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Outline (::)

The present thesis concentrates on the problem of ideological myths in the system of Soviet culture and literature. It analyzes the cultural image of the Russian neo-Romantic writer Alexander Grin (1880-1932) as it has been constructed by Soviet ideology and received in Soviet popular culture since the late 1950s. The topic of the thesis is unique, and it has not yet been investigated either by Western or post-Soviet scholars. Being topically innovative, it offers also an innovative methodological approach, based on certain existing theories about Soviet culture.

In the introductory part I briefly discuss the facts from Grins biography and the development of his creative/philosophical outlook in the context of his own time. Then I make an overview of existing scholarly works on Grin (including the works published in USSR/Russia, Bulgaria, Poland, Germany, France, England, North America and Australasian regions). Then follows a brief explanation of the methodological approach of the main chapters.

The thesis explores three major aspects of Grins representation in Soviet culture: critical, literary and cinematic. Critical representation is viewed as a key instrument for the construction of a specific ideological image of Grin in Soviet popular culture. The representation of the writer as a literary hero, and cinematic versions of his works are approached as a cultural interpretation of the constructed ideological myth.

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Accordingly, the thesis consists of three major parts. The first part Critical representation of Grins works in the USSR focuses upon the process of construction and development of ideological myth about Grin in the system of Soviet culture. It is necessary to give a short definition of the word myth as it will be used in the present work. By this term I understand an artificially constructed (by ideological means, with propagandistic or other ideological purposes) model/interpretation of the writers works and personality. My term myths defines a system of cultural stereotypes implemented into Soviet culture by the ideological system. Myths about Grin are viewed as the elements of global cultural discourse of the Soviet era.

The first part consists of three chapters, which demonstrate and analyze the transformation of the official and public attitude to Grins works from the 1920s to the 1980s. This phenomenon is viewed in the context of socio-cultural paradigms of different political epochs. The theoretical framework includes the keystone research by Katherina Clark on Socialist Realism and the Soviet novel [1], where she approaches the Soviet novel as a form of a ritual. In addition, I address the key works in the area of studies on Soviet culture, such as the works by Richard Stites [2], Evgeny Dobrenko [3], Evgeny Shteyner [4], etc.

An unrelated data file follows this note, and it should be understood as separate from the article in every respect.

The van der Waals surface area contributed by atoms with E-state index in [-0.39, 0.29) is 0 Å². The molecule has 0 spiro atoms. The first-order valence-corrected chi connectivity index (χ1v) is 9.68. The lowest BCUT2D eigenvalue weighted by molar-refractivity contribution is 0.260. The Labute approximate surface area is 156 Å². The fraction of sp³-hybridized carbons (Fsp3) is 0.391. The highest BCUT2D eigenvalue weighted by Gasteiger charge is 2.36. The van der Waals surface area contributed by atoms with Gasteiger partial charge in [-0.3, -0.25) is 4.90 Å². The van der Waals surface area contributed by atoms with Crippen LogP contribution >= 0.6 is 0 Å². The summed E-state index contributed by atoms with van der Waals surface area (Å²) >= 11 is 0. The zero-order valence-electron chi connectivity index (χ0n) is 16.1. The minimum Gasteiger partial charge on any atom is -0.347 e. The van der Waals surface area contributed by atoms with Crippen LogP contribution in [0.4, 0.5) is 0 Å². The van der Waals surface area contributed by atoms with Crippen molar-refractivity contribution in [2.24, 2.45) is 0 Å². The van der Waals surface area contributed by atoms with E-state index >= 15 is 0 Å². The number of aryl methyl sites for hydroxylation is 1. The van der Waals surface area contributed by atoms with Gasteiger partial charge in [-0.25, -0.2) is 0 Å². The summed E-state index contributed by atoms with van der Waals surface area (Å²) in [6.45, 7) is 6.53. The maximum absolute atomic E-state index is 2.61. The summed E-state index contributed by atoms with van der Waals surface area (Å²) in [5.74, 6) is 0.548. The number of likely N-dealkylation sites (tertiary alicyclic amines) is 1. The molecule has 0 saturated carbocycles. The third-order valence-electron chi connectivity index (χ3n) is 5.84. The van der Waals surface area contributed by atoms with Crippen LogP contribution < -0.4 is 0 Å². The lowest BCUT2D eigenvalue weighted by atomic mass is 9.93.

The first chapter Critical representation of Grins works in the Stalins time explores the conflict between the socio-cultural paradigm of Stalinist totalitarian society and Grins artistic/philosophical outlook. The aggressive attitude of the Soviet officials towards Grins oeuvre, and subsequent representation of the writer as a politically dangerous cosmopolitan is viewed as the result of this deep-rooted conflict.

With the change of political regime in 1956, the official approach to Grins works and personality changed dramatically. The second chapter is devoted to the process of Grins taming by Soviet ideology at the end of the 1950s and development of the key ideological myths about Grin. Also, in this chapter I investigate the phenomenon of the mass Grin cult in Soviet culture as an example of popular reception of Grins works. The Grin cult became one of the cultural signs of the Thaw period (1956-1965) that did not outlive the political era of Khrushchev. At the same time, the high (or state) ideological system of myths about Grin put down such long roots into Soviet culture that its remnants still can be seen in contemporary post-Soviet society and culture. Through examples of a number of critical articles and essays of the 1960s-1980s I will define the major features of the Soviet myths about Grin, such as (1) Grins devotion to October revolution; (2) Grins loyalty to the political regime; (3) Grins transition to Realism; (4) Grin as a writer for children; (5) the novel Scarlet Sails (1918-1921) as a major achievement of Grins.

It is important to point out that general idea and principles of the description and analysis of ideological myths about Grin appeared during work on my previous research Socialist Realist by Circumstance: Alexander Grin's Writings in the Context of Intellectual and Aesthetic Trends of Russian Modernism [5]. However, my previous research, which was focused primarily on the textual analysis of Grins works in the context of Modernist trends, did not give the opportunity to develop the detailed investigation of the problem of Grins representation in the USSR. In the second chapter of the present thesis I elaborate the points made in my previous research, engaging new factual material and different theoretical approach.

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The exploration of the critical myths about Grin and, in particular, the problem of Grins representation as a childrens writer, leads the thesis to the third chapter, Interpretation of Grins works in the context of the Soviet model of the Fantastic.

After the radical political and cultural changes of the 1920s, the whole country, according to the definition of the Russian writer Kir Bulychev [6], turned into a fantastic space of collective utopia. In such situation the existence of any alternative (including fictional) utopia was out of the question. Therefore, for a very long time the Soviet literary Fantastic as a genre was virtually non-existent.

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